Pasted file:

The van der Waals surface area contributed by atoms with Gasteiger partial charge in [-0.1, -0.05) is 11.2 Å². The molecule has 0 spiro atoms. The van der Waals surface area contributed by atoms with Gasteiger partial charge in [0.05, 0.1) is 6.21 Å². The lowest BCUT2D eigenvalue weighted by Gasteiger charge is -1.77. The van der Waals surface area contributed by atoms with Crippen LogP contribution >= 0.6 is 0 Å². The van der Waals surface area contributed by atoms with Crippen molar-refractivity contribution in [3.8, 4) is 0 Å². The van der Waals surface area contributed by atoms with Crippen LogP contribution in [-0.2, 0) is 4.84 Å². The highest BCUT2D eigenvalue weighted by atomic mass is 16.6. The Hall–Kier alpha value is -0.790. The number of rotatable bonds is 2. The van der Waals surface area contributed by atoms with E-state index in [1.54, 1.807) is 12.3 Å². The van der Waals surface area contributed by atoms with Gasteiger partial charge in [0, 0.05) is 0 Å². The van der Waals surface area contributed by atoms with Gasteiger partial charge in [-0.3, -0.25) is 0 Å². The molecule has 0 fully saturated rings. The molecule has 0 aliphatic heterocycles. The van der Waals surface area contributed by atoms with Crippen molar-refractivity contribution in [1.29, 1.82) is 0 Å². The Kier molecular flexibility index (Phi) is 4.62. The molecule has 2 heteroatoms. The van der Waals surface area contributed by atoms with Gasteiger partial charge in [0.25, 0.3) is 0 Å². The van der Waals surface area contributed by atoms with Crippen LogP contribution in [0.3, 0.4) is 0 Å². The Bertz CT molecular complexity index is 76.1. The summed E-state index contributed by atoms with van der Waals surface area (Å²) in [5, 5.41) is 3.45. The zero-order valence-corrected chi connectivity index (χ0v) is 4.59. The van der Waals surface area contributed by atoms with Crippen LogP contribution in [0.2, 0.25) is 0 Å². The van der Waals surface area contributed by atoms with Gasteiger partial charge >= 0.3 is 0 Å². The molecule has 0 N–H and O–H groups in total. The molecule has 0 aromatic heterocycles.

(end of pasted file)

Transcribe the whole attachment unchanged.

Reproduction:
The van der Waals surface area contributed by atoms with Gasteiger partial charge in [-0.1, -0.05) is 11.2 Å². The molecule has 0 spiro atoms. The van der Waals surface area contributed by atoms with Gasteiger partial charge in [0.05, 0.1) is 6.21 Å². The lowest BCUT2D eigenvalue weighted by Gasteiger charge is -1.77. The van der Waals surface area contributed by atoms with Crippen LogP contribution >= 0.6 is 0 Å². The van der Waals surface area contributed by atoms with Crippen molar-refractivity contribution in [3.8, 4) is 0 Å². The van der Waals surface area contributed by atoms with Crippen LogP contribution in [-0.2, 0) is 4.84 Å². The highest BCUT2D eigenvalue weighted by atomic mass is 16.6. The Hall–Kier alpha value is -0.790. The number of rotatable bonds is 2. The van der Waals surface area contributed by atoms with E-state index in [1.54, 1.807) is 12.3 Å². The van der Waals surface area contributed by atoms with Gasteiger partial charge in [0, 0.05) is 0 Å². The van der Waals surface area contributed by atoms with Gasteiger partial charge in [-0.3, -0.25) is 0 Å². The molecule has 0 fully saturated rings. The molecule has 0 aliphatic heterocycles. The van der Waals surface area contributed by atoms with Crippen molar-refractivity contribution in [1.29, 1.82) is 0 Å². The Kier molecular flexibility index (Phi) is 4.62. The molecule has 2 heteroatoms. The van der Waals surface area contributed by atoms with Gasteiger partial charge in [0.25, 0.3) is 0 Å². The van der Waals surface area contributed by atoms with Crippen LogP contribution in [0.3, 0.4) is 0 Å². The Bertz CT molecular complexity index is 76.1. The summed E-state index contributed by atoms with van der Waals surface area (Å²) in [5, 5.41) is 3.45. The zero-order valence-corrected chi connectivity index (χ0v) is 4.59. The van der Waals surface area contributed by atoms with Crippen LogP contribution in [0.2, 0.25) is 0 Å². The van der Waals surface area contributed by atoms with Gasteiger partial charge >= 0.3 is 0 Å². The molecule has 0 N–H and O–H groups in total. The molecule has 0 aromatic heterocycles.